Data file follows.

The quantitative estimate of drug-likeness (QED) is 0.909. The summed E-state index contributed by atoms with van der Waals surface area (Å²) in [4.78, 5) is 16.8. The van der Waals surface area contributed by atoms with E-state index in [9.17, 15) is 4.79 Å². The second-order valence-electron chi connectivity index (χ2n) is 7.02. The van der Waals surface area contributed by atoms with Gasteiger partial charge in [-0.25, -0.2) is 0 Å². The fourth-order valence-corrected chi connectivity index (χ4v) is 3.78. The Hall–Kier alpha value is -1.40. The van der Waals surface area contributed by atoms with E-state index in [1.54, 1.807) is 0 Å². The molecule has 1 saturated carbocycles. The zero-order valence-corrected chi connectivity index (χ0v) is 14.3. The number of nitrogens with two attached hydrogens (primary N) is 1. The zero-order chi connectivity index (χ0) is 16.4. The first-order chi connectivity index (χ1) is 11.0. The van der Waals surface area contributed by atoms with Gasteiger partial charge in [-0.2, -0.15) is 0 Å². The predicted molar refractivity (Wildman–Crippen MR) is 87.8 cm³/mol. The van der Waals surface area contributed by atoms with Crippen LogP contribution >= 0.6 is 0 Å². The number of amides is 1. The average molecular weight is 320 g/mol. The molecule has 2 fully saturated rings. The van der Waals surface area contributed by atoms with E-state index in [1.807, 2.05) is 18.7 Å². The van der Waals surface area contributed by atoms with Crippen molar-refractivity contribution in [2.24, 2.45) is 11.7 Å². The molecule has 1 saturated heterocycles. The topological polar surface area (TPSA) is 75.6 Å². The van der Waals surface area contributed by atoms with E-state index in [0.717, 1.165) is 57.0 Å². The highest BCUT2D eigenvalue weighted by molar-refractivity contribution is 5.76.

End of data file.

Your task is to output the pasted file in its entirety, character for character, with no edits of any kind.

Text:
The quantitative estimate of drug-likeness (QED) is 0.909. The summed E-state index contributed by atoms with van der Waals surface area (Å²) in [4.78, 5) is 16.8. The van der Waals surface area contributed by atoms with E-state index in [9.17, 15) is 4.79 Å². The second-order valence-electron chi connectivity index (χ2n) is 7.02. The van der Waals surface area contributed by atoms with Gasteiger partial charge in [-0.25, -0.2) is 0 Å². The fourth-order valence-corrected chi connectivity index (χ4v) is 3.78. The Hall–Kier alpha value is -1.40. The van der Waals surface area contributed by atoms with E-state index in [1.54, 1.807) is 0 Å². The molecule has 1 saturated carbocycles. The zero-order valence-corrected chi connectivity index (χ0v) is 14.3. The number of nitrogens with two attached hydrogens (primary N) is 1. The zero-order chi connectivity index (χ0) is 16.4. The first-order chi connectivity index (χ1) is 11.0. The van der Waals surface area contributed by atoms with Gasteiger partial charge in [-0.2, -0.15) is 0 Å². The predicted molar refractivity (Wildman–Crippen MR) is 87.8 cm³/mol. The van der Waals surface area contributed by atoms with Crippen LogP contribution >= 0.6 is 0 Å². The number of amides is 1. The average molecular weight is 320 g/mol. The molecule has 2 fully saturated rings. The van der Waals surface area contributed by atoms with E-state index in [1.807, 2.05) is 18.7 Å². The van der Waals surface area contributed by atoms with Crippen molar-refractivity contribution in [2.24, 2.45) is 11.7 Å². The molecule has 1 saturated heterocycles. The topological polar surface area (TPSA) is 75.6 Å². The van der Waals surface area contributed by atoms with E-state index in [0.717, 1.165) is 57.0 Å². The highest BCUT2D eigenvalue weighted by molar-refractivity contribution is 5.76.